» Business » Why bank unions are opposed to incentive plan

Why bank unions are opposed to incentive plan

By A Ganesh Nadar
January 12, 2017 13:28 IST
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Image: A file photograph of bank employees protesting the government's proposal to merge the State Bank of India's associate banks with SBI, and against the government's proposed move to privatise IDBI Bank. Photograph: Shailesh Andrade/Reuters.

Banks Board Bureau chief Vinod Rai has proposed performance-linked incentives for bank employees, but the staff unions are dead against the idea. A Ganesh Nadar reports.

Earlier this month the chief of Banks Board Bureau, Vinod Rai, proposed a performance-linked incentive for public sector banks, saying that the compensation package across the board of public sector banks needs to be improved.

"Maybe we are not able to do much with the fixed part of compensation package but variable part we are hopeful that in the next financial year we will be able to introduce a far more attractive package which do have bonuses, ESOPs and other performance-linked incentives as part of the package," Rai had said.

But very clearly, he had spoken too soon. For bank unions across the country have shot down his proposal.

The All India Bank Officers' Confederation, in a statement, said this move was a prelude to introducing differential pay as also the concept of cost to company at a later stage

"Setting performance parameters at various levels of banking functions does not fit well into the banking environment as there are multiple functions for a few and specialist functions for another lot," AIBOC general secretary Harvinder Singh said.

Vice president of the National Organisation of Bank Workers Ashwini Rana said there were certain jobs in banks whose tangible gain cannot be measured especially assisting staff, and the introduction of performance linked incentives will lead to inequality, favouritism and discrimination.

The office-bearers of State Bank of India staff union in Pondicherry and Tamil Nadu, too, have rejected this idea totally. SBI is the largest bank in India.

Union president S M Selvaraj, vice president S Gunasekhar and general secretary D Singaravelu spoke at length about their fears and what the proposal meant to the members of the union.

Singaravelu was emphatic that giving incentive to one person would demoralise the rest of the staff.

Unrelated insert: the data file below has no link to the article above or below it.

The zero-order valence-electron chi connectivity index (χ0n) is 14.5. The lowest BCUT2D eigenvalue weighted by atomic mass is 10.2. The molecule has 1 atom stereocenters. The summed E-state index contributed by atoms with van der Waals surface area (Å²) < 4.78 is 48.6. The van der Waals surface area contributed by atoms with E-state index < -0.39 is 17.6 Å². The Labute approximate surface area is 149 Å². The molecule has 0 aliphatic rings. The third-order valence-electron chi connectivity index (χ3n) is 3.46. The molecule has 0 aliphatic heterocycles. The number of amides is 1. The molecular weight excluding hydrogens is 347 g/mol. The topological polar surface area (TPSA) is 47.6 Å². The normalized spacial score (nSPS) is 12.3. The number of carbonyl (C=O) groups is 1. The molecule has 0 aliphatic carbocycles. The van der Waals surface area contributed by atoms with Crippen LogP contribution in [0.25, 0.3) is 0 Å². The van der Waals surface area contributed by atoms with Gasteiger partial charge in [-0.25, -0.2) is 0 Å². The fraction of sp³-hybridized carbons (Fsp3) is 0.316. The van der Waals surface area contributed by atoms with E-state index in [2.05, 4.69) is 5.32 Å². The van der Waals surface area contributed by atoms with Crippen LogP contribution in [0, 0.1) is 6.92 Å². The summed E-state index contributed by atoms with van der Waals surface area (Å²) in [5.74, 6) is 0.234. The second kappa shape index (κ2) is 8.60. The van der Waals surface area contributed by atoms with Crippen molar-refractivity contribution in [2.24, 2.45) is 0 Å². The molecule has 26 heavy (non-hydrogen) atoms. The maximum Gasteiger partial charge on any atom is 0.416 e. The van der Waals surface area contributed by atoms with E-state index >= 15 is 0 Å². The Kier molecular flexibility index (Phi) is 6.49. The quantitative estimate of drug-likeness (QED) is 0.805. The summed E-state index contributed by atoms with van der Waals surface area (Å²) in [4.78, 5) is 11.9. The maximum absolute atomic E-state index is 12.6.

“First they give lots of loans to get incentives and then let the loans become NPAs. Then they expect incentives for collections. This will be a loss-making exercise for the banks,” he told this correspondent.

Selvaraj said, “If they must implement this scheme, then it has to be given to the entire staff in a well-performing branch, because banking is a collective job.”

IMAGE: The office-bearers of State Bank of India staff union in Pondicherry and Tamil Nadu. Photograph: A Ganesh Nadar/

Gunasekhar added, “A few years back, when we were losing business to private banks, the management approached the unions and asked us to help them with marketing and to improve our market share. We worked hard and achieved our goals. Today we are the biggest bank in the country. Now they are bent on weakening us by dividing the workforce.”

He explained: “Worldwide, performance is judged on a 70-20-10 basis where 70 is for experience, 20 is for feedback and 10 is for learning. This is how capacity-building is done. Here in SBI they have made it 70-30 where 70 for performance is decided by the system and 30 depends on the whims and fancies of the branch manager. This will lead to favoritism and destabilise the unions.

“Do they realise that the promotion one gets after 10 years can be brought down to eight years by this scheme? That means the favourites of managers will get promoted over seniors.

“Even superannuation, which is now at 60 years, will be linked to this and if they are not happy with you, they can use health as an excuse to terminate you at 58 itself. The last two years of your service can be cancelled depending on your performance.”

Selvaraj said, “They are trying to reduce the influence of staff unions. That is their only aim. As the Indian Banks Association has opposed this, the State Bank of India and Punjab National Bank have come out of the IBA to implement this proposal.”

He repeated, “We are totally against individual incentives, it must be given to the branch.”

“There is no transparency in the marking system, who is getting the incentive and why he is getting it, nobody knows. Only a collective incentive will strengthen the institution.”

All three office-bearers signed off saying, “We oppose this career development system totally. If you still want to give it, give it collectively.”  

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